Fall is for making SOUP!

I spent the past week in my hometown of Spring Grove, Minnesota for a lovely little country escape to recharge my batteries — I love returning home and being surrounded by my family. While home, I got to attend three of my sisters senior volleyball games, which was so special to me, as I absolutely adore living in New York, but I really dislike missing out on witnessing my siblings grow up. My sister’s team won all three of their games, ending their regular season matches ranked number two in their state division. If the girls keep playing as well as they have been, hopefully I’ll be able to fly back to Minnesota and watch them play in the state tournament — fingers crossed!

It was unusually cold in Minnesota during my time at home, and it even snowed on Sunday, which although I despise the cold, it was beautiful to look at and made for the perfect day of baking and cooking in a warm kitchen. I made pumpkin cinnamon rolls which I mentioned a few blog posts ago, chocolate chip espresso cookies, as well as several different types of soup during my week long stay. I also had the distinct opportunity of having my wisdom teeth removed during this trip as well, so soft foods, or moreover soup for every meal, was essential. Sadly, said soft foods didn’t prevent me for developing a dry socket, but that’s neither here nor there.

I love soup, especially during the colder months, because it’s quite easy to make, and you can add almost anything to a soup, as it’s quite forgiving. There is really nothing like a warm bowl of soup on a cold winter day or night to bring a sense of warming comfort to your body. I like soups and stews in all forms, flavors, and variations, from thin and brothy to thick and chunky — I will never say no to soup, especially if loaded with crackers and served in a bread bowl.

I had my wisdom teeth removed the day after I flew into Minnesota, so in an effort to be prepared, I made myself a big pot of butternut squash and cauliflower soup — because I could only eat soft foods, I wanted something that was smooth and creamy, but also hearty. This soup was quite simple to make, as I used roughly 10 ingredients, and it took less than an hour to complete.  I started by sweating onions and garlic in avocado oil with a generous pinch of sea salt and ground black pepper, followed by a pinch ground ginger and nutmeg to bloom the spices — when using dried herbs and spices, it’s best to add them in at the beginning of the cooking process so that they release their full amount of flavor and potency. After roughly 10 minutes of sweating, I added a whole butternut squash which I had previously peeled, seeded and cubed, a head of cauliflower which I roughly chopped, and two peeled and diced potatoes. I quickly sautéed the vegetables and then added in an entire carton of vegetable broth, covered the pot, brought the ingredients to a boil, and then reduced to simmer and cooked until all of the vegetables were very tender. I allowed the soup to cool slightly and then I blended it in batches to a very smooth purée and adjusted the seasoning as necessary.  If you are a recipe follower, click HERE for the complete version. This soup was so delicious, and quite creamy all thanks to the potatoes. It was the perfect meal to enjoy on a cold day, and especially after getting my teeth pulled.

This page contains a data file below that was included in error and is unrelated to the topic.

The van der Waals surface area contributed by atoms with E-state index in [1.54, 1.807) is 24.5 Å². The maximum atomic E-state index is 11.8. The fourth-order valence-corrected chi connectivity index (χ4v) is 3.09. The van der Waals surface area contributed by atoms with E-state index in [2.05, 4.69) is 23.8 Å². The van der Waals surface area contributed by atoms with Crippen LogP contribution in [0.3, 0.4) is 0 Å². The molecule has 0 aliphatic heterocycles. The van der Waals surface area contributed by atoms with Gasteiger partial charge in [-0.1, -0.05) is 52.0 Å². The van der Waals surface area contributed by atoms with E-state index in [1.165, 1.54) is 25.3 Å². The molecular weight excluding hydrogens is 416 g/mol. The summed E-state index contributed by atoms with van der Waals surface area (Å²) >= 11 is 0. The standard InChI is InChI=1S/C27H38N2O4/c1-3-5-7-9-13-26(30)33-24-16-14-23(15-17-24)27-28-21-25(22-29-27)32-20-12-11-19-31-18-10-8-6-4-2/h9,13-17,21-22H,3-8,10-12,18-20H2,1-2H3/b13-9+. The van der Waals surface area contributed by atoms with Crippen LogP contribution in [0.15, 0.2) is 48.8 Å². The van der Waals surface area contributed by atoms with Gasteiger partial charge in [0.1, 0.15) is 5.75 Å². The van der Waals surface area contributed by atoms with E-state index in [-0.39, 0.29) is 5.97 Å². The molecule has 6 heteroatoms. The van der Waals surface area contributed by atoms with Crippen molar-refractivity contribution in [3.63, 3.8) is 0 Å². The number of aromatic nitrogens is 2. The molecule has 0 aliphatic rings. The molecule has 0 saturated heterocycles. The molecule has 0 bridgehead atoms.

The next soup I made was carrot and ginger soup, which was also puréed, and actually similar in taste to the butternut squash soup, but this time, I opted for fresh ginger root instead of ground ginger to give the soup more of a spicy ginger kick, and I swapped out potatoes for cashew cream. To make cashew cream, simply soak raw and unsalted cashews in water for at least 8 hours — you can also boil the cashews to expedite the process. Once soaked, drain the cashews and place them into the bowl of a food processor and begin to pulse, slowly adding water to create a cream consistency — this will add a luscious mouth feel to the finished soup and will also aid in the thickening process. This soup begins the same way as the other soup, by slowly sweating onions and garlic with salt and pepper in a large pot, but this time, fresh ginger root was also added. After the onions, garlic, and ginger have cooked for roughly 10 minutes, the peeled and cubed carrots are added and then sautéed for roughly 10 more minutes. Once sautéed, add vegetable stock, cover and bring the ingredients to a boil, then reduce to simmer and cook until the carrots are very tender. Once tender, allow the soup to cool slightly, then purée until smooth in a blender, return to the pot, add in the cashew cream, and adjust the seasoning as needed. Not only does this soup taste delicious, but the fresh ginger also gives your immune system a boost and could aid in the prevention of fall illness due to the colder temperatures. If you wanted to make this soup a little heartier, you could also add in red lentils for a boost of protein, fiber, and carbohydrates!

I really love soup. It’s one of the easiest things to make in advance and store in your refrigerator as a make ahead meal. Soup and stews are also an easy way to pack a ton of vegetables and nutrients into your diet, which is essential during the colder months to help keep your immune system strong and yourself healthy. A big pot of soup and can be thrown together in no time, with as few or as many ingredients as you desire. As a treat to yourself and your body, try experimenting with different soups this fall and winter. Your taste buds and immune system will definitely thank you!

Happy Fall,

Payton

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